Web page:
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What is Global Citizenship?

In our ever more globalised era, global citizenship has evolved into an increasingly crucial concept. But despite its growing ubiquity, many still don’t know what it means. Here, we look at what being a global citizen involves, and just what its benefits are.

What is a citizen?

Before we look at global citizenship, it’s important that we first define what citizenship itself is on a broader level. Citizenship means being a member of a particular country, and it’s not as simple as being a resident, which allows you to live and work in a territory for a specified period of time. Rather, being a citizen is a lifelong legal bond with a country, conferring certain rights and duties that aren’t afforded to residents. These may include the freedom to vote, participate in politics, receive an education, plus responsibilities like tax and military service. Citizens can also apply for a passport from their country and pass their right to citizenship onto their children.

What is home?

Until the arrival of the internet and cheap air travel, human beings were tied down by geography. Nowadays, many people around the world have decided that, for whatever reason, they no longer feel at ‘home’ in their country of birth and move elsewhere. As a result, they have more than one home, which may change multiple times throughout their life. They will feel comfortable in several different locales and can make sense of what they find, no matter where they are in the world.

What does global citizenship look like in practice?

The closest example of global citizenship in practice is probably the European Union, where any citizen of an EU country can freely live, work, pay taxes and vote in all other member states. As such, these individuals can be deemed European citizens, as well as citizens of their respective nations. Another kind of global citizenship applies to those who hold multiple passports. With economic migration on the rise, more people are tied to several countries at once and have dual nationality as a result. Consequently, the concept of being a citizen of just one state is becoming outdated for many.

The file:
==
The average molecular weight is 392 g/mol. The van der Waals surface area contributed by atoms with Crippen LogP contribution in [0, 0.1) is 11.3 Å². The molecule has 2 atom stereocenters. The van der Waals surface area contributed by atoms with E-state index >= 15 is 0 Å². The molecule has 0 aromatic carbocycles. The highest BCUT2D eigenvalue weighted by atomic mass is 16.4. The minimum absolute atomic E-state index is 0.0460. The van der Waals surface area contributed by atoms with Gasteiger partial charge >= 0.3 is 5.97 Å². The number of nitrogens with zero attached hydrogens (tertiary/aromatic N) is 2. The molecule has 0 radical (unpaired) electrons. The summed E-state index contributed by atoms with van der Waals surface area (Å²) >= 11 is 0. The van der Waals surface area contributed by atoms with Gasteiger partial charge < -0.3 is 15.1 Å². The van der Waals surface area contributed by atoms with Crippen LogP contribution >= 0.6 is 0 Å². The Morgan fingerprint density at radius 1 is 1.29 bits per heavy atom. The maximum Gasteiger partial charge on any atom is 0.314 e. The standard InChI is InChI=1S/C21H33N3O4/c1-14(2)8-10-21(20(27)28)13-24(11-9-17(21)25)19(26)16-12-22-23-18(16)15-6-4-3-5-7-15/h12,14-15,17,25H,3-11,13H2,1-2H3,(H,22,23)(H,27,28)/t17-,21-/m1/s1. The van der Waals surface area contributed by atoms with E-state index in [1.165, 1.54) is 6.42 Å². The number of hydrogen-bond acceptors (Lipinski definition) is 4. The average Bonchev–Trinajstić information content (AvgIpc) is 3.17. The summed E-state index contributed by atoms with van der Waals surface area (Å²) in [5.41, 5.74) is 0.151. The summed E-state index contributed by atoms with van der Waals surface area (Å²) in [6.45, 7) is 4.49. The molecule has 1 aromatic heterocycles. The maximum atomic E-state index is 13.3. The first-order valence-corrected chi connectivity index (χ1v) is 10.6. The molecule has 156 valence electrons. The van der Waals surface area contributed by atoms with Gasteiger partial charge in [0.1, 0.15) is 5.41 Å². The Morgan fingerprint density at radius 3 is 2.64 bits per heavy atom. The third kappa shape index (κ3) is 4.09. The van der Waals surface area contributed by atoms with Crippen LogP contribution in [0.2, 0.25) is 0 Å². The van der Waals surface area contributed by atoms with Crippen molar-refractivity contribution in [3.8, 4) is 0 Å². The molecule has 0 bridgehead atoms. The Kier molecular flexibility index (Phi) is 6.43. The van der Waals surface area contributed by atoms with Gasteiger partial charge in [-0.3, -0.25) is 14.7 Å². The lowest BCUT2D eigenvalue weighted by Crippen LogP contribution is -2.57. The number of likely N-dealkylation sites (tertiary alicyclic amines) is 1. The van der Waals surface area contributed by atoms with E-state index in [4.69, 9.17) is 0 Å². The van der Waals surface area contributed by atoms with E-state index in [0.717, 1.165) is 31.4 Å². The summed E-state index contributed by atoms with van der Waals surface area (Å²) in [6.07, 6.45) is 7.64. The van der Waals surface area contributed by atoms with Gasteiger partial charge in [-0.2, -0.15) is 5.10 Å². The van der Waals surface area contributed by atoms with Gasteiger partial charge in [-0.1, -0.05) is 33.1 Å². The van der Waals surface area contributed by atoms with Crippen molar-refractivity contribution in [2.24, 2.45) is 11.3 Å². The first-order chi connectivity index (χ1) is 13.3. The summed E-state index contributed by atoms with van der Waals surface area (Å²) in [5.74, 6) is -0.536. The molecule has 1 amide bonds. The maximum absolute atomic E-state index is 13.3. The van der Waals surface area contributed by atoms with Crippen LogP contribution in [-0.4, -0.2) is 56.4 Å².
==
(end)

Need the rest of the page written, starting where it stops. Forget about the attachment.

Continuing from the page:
And it’s not only those who are naturalised as citizens of another country or have familial or marital ties enjoying dual citizenship. In recent years, more and more high net worth individuals have bought a second passport through a citizenship by investment (CBI) scheme. The first citizenship by investment programme was launched on the Caribbean island of St Kitts and Nevis in 1984. Since then, many other Caribbean countries — including Antigua and Barbuda, Dominica, Grenada, and St Lucia — have followed suit. These schemes allow reputable individuals to become citizens in return for an investment, typically in government funds or real estate.

What is the link between wealth and global citizenship?

There is an uncomfortable truth which needs to be dealt with to fully understand the concept of global citizenship, and that is the impact of wealth. Becoming a global citizen and having the ability to choose where in the world you want to work and live requires a certain level of affluence is required. Sadly, not everyone has the money or education to become a global citizen, and this doesn’t just apply to a subsistence farmer in Bolivia or Ethiopia, but also a welder in the UK or a car factory worker in Russia. These people will almost certainly always be national citizens rather than global ones.

How does activism link to global citizenship?

You don’t necessarily have to be wealthy to act as a global citizen. Another increasingly huge element of global citizenship is global activism, where participants see themselves as part of a worldwide movement. This began more than half a century ago with the Campaign for Nuclear Disarmament, which started in the UK and grew into a pan-European peace movement. More recently, the Extinction Rebellion organisation orchestrated protests across many different countries and continents, all with exactly the same goal.

The internet has undoubtedly been a game-changing tool for these global movements, enabling activists from across the world to communicate with one another easily and quickly. And while individual states certainly have to tackle the issues being fought for at home, problems that apply to everyone on the planet, such as universal human rights and global warming, require global solutions.

Could we all become global citizens?

Overall, it seems the concept of global citizenship will become more prominent as time goes on. This is because, in all likelihood, people who cannot afford to physically travel across the world will keep working together to help change the planet for the better. Whether we all become global citizens remains to be seen, but whatever happens over the coming decades, the influence of these individuals on the world’s politics and economics will be increasingly felt.